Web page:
We present photometry and spectroscopy of SN 2013fs and SN 2013fr in the first~100 d postexplosion. Both objects showed transient, relatively narrow Hα emission lines characteristic of SNe IIn, but later resembled normal SNe II-P or SNe II-L, indicative of fleeting interaction with circumstellar material (CSM). SN 2013fs was discovered within 8 h of explosion; one of the earliest SNe discovered thus far. Its light curve exhibits a plateau, with spectra revealing strong CSM interaction at early times. It is a less luminous version of the transitional SN IIn PTF11iqb, further demonstrating a continuum of CSM interaction intensity between SNe II-P and SNe IIn. It requires dense CSM within 6.5 × 1014 cm of the progenitor, from a phase of advanced pre-SN mass loss beginning shortly before explosion. Spectropolarimetry of SN 2013fs shows little continuum polarization (~0.5 per cent, consistent with zero), but noticeable line polarization during the plateau phase. SN 2013fr morphed from an SN IIn at early times to an SN II-L. After the first epoch, its narrow lines probably arose from host-galaxy emission, but the bright, narrow Hα emission at early times may be intrinsic to the SN. As for SN 2013fs, this would point to a short-lived phase of strong CSM interaction if proven to be intrinsic, suggesting a continuum between SNe IIn and SNe II-L. It is a low-velocity SN II-L like SN 2009kr, but more luminous. SN 2013fr also developed an infrared excess at later times, due to warm CSM dust that requires a more sustained phase of strong pre-SN mass loss.
Bibliographical noteFunding Information:
Observations using Steward Observatory facilities were obtained as part of the observing program AZTEC: Arizona Transient Exploration and Characterization, which receives support from NSF grant AST-1515559. This paper includes data obtained by the Supernova Spectropolarimetry Project, supported by the National Science Foundation through grant AST-1210599. The SN research of AVF's group at U.C. Berkeley is supported by Gary & Cynthia Bengier, the Richard & Rhoda Goldman Fund, the Christopher R. Redlich Fund, the TABASGO Foundation, NSF grant AST-1211916, and the Miller Institute for Basic Research in Science (U.C. Berkeley). KAIT and its ongoing operation were made possible by donations from Sun Microsystems, Inc., the Hewlett-Packard Company, AutoScope Corporation, Lick Observatory, the NSF, the University of California, the Sylvia & Jim Katzman Foundation, and the TABASGO Foundation. The Kast spectrograph at Lick Observatory resulted from a generous donation from Bill and Marina Kast. Research at Lick Observatory is partially supported by a generous gift from Google. Some observations reported here were obtained at the MMT Observatory, a joint facility of the University of Arizona and the Smithsonian Institution. These results made use of Lowell Observatory's Discovery Channel Telescope. Lowell operates the DCT in partnership with Boston University, Northern Arizona University, the University of Maryland, and the University of Toledo. Partial support of the DCT was provided by Discovery Communications. LMI was built by Lowell Observatory using funds from NSF grant AST-1005313. We made use of Swift/UVOT data reduced by P. J. Brown and released in the Swift Optical/Ultraviolet SupernovaArchive (SOUSA). SOUSA is supported byNASA'sAstrophysics Data Analysis Program through grant NNX13AF35G. This work is based (in part) on observations collected at the European Organization for Astronomical Research in the Southern hemisphere, Chile as part of PESSTO (the Public ESO Spectroscopic Survey for Transient Objects Survey) ESO programs 188.D-3003 and 191.D-0935. Several of the spectra were retrieved from WiSEREP, the Weizmann interactive Supernova data REPository (http://wiserep.weizmann.ac.il). We are grateful to Isaac Shivvers and JeffSilverman for help with one of the Lick/Kast observations and reductions. We also thank U.C. Berkeley undergraduate students/visitors Andrew Bigley, Kevin Hayakawa, Heechan Yuk, Minkyu Kim, Kiera Fuller, Philip Lu, James Bradley, Haejung Kim, Chadwick Casper, Gary Li, Samantha Stegman, Kyle Blanchard, Erin Leonard, Jenifer Gross, Xianggao Wang, Stephen Taylor, and Sahana Kumar for their effort in taking Lick/Nickel data. We are grateful to the dedicated staffmembers of the observatories where data for this paper were obtained, Ryan Hofmann for his assistance with the IRAF apphot and daophot routines used in reducing the DCT/Kuiper data, Nancy Elias-Rosa for kindly providing comparison spectra of SN 2009r, and Kyle Boyer for assistance with figure corrections while the manuscript was being revised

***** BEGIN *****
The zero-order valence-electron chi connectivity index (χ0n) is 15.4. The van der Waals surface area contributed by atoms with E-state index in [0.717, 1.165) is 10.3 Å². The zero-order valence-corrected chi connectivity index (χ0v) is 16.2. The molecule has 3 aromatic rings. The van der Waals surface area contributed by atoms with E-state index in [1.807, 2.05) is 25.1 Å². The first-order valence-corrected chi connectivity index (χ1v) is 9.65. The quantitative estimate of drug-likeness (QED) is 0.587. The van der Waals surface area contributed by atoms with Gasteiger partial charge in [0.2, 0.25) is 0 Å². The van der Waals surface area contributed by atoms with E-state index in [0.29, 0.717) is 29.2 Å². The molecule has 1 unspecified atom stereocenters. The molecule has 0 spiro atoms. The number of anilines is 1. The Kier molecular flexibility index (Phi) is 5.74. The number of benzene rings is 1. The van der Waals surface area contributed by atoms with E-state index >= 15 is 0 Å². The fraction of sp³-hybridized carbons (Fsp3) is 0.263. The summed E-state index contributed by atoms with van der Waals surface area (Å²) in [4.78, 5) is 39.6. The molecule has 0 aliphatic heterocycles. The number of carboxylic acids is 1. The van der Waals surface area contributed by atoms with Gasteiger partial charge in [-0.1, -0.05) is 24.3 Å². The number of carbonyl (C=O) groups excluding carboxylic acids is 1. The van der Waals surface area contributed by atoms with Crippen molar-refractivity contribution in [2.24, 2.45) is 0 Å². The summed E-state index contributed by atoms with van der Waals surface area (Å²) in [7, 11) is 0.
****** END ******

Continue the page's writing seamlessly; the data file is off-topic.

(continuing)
© 2018 The Author(s).
- Circumstellar matter
- Stars: mass-loss
- Supernovae: general
- Supernovae: individual (SN 2013fs, SN 2013fr)